A Chapter Closed

The wind howls tonight, rain like tears in its call.

Through the darkness it comes, swirling around houses so warmly lit to keep it at bay.

Sleep, with its own voice, softer and more persistent, draws me to bed.

Clothes are stripped off, and the wind shrieks, shaking at the doors.

Naked I slip between cotton sheets, shivering at their cool touch. And all the time, furtive glances to my phone, waiting…

Waiting for the text in response to mine.

For the text that will bring more warmth to my skin, that will stoke the fire within me.

For the text that will undo a long silence, not broken by talking or touches so far.

I reach up, and turn off the light. Darkness tumbles in, soft, but bringing no comfort.

That text will not come.

A reply will be received at some point. But it will be a dried, pressed rose bringing memories of a summer full of life and laughter, not a wild flower, petals still bleeding with colour, scent so fresh and true, promising endless summers more.

I’m not sure when the chapter closed. I’m not sure when the romance fled.

The wind howls, and I drift off to sleep.


The Lump in My Neck

I have a lump in my neck.

It is a small, movable lump, and somehow during the last seven weeks it has become my habit to check that it is still there. It is not a comfort when my fingers still find it, when it is still as present and real as it was when I first found it.

Life has this funny habit of throwing you stories and then allowing your life to stumble into something so similar it can be a little eerie. My parents had told me of a family friend who had found a tiny, hard lump in her neck, so small she almost didn’t find it, and the doctors almost couldn’t feel it. Still, for whatever reason, she got it checked out, and doing so saved her life. The early stages of that cancer is the only place you can still reasonably chase off death.

Barely weeks later, sitting at my desk with a frown on my face due to uncooperative numbers, I raised a hand to my neck as I always do. And notice a lump.
Taking better notice of the lump, my blood turns to cold water in my veins.

I immediately dismissed it, once I could reason with the irrational worry that had flooded me. But I could not dismiss it truly enough that I did not consult Dr Google once getting home that evening. Even though everybody knows that Dr Google will always end up promising you the worst.

However, much to my surprise, this time it did not. A small, movable lump, it said, is unlikely to be more than a swollen lymph node brought on by a cold sitting in the back ground, or some kind of infection. Unless it does not go down after a couple of weeks, you have nothing to worry about.

Even though I’ve never felt a lymph node like this before, near the base of my neck and around to the side, I felt the worry ebb away. With a mental note to check for it every now and then, I forget it for the night.

Three weeks down the track and I can not ignore that the lump has not changed. Four weeks, and I find myself mentioning it to my mother, though I know it will only worry her over nothing. But it has its hold on my mind now, as well as its place on my neck, and I have to mention it to her.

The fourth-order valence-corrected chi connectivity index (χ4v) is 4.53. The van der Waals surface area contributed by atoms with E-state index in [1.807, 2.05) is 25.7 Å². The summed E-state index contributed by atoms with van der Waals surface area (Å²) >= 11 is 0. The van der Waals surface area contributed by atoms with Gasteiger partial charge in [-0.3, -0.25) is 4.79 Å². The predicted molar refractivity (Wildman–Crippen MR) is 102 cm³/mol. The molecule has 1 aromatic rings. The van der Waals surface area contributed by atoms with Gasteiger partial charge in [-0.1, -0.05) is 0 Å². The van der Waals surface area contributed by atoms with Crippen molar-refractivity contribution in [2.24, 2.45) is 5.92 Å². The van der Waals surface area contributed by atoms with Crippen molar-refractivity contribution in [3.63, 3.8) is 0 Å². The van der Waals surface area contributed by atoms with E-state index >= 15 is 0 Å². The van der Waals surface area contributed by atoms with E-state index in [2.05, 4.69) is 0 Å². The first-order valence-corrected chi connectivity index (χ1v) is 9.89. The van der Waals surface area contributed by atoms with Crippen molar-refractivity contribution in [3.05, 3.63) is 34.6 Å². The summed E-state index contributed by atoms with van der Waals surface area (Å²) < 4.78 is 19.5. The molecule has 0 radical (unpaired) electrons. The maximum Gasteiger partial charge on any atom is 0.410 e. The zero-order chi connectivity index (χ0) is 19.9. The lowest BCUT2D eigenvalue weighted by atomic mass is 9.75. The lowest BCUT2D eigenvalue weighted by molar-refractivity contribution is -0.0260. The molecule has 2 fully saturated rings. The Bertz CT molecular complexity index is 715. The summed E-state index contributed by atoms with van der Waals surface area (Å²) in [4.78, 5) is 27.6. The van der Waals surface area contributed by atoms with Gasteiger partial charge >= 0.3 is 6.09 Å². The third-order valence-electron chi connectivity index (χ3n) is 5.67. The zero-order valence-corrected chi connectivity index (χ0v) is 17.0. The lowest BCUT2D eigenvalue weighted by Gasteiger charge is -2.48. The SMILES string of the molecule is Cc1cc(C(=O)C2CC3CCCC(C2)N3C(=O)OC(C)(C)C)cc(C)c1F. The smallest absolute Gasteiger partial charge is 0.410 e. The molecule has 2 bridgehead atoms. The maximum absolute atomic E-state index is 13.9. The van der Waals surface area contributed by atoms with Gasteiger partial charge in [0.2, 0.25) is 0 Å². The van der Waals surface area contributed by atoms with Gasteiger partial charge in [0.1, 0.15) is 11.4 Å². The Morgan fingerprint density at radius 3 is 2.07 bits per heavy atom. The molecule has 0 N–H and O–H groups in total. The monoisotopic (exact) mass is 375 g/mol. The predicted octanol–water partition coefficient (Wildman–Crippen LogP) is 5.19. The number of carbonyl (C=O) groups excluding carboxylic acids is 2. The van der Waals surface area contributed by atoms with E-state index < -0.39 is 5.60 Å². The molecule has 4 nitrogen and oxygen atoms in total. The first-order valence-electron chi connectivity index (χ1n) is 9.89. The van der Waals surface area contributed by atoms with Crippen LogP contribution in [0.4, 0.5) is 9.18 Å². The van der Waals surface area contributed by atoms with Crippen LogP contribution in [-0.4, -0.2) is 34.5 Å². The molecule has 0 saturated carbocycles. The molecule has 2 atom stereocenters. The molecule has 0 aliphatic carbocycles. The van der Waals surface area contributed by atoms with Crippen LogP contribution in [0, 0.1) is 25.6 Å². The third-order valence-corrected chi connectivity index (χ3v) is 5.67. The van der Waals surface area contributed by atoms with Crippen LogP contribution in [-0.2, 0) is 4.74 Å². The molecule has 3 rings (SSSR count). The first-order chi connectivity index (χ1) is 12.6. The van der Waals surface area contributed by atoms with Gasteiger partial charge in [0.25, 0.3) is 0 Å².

Five weeks, and both her and my sister are asking me if I’ve booked in with the doctors. I haven’t; between work and full time uni I don’t have much spare time, and in the evenings I am just so tired. It niggles at my brain though, and by week six I have finally gotten an appointment.

The doctor doesn’t seem too worried. It’s not quite where she’d have expected to find a lymph node, and it has been up for a while, but there’s no overt concern. She sends me to have my blood taken so she can run any, and all, tests she thinks might give us a better understanding of why the gland is swollen, books another appointment with me early next week, and then I go.

That appointment was this afternoon. My bloods have shown nothing unusual, except low iron, which would explain how tired and unmotivated I have been.

But nothing isn’t necessarily good news. Nothing means she still doesn’t understand why it is there, or what it means. Nothing means that it isn’t a simple cold or infection that one good dose of antibiotics can get rid of.

Now, I find myself waiting on an appointment so they can ultrasound it, and take a small sample of it.

The doctor still doesn’t seem too worried. “You’re young and healthy,” she says. “It’s most likely going to be an ultrasound only to find out it is a blocked gland. We are only checking to make sure.”

I know she is right, and I’m not truly concerned. It does not feel dangerous, this lump. Foreign, maybe. Unusual. But not life-threatening.

But it is odd, having a lump in your neck. A simple, small lump that feels like it could be so easily removed. So insignificant.

And yet, though this lump may not hurt me, similar ones have taken lives.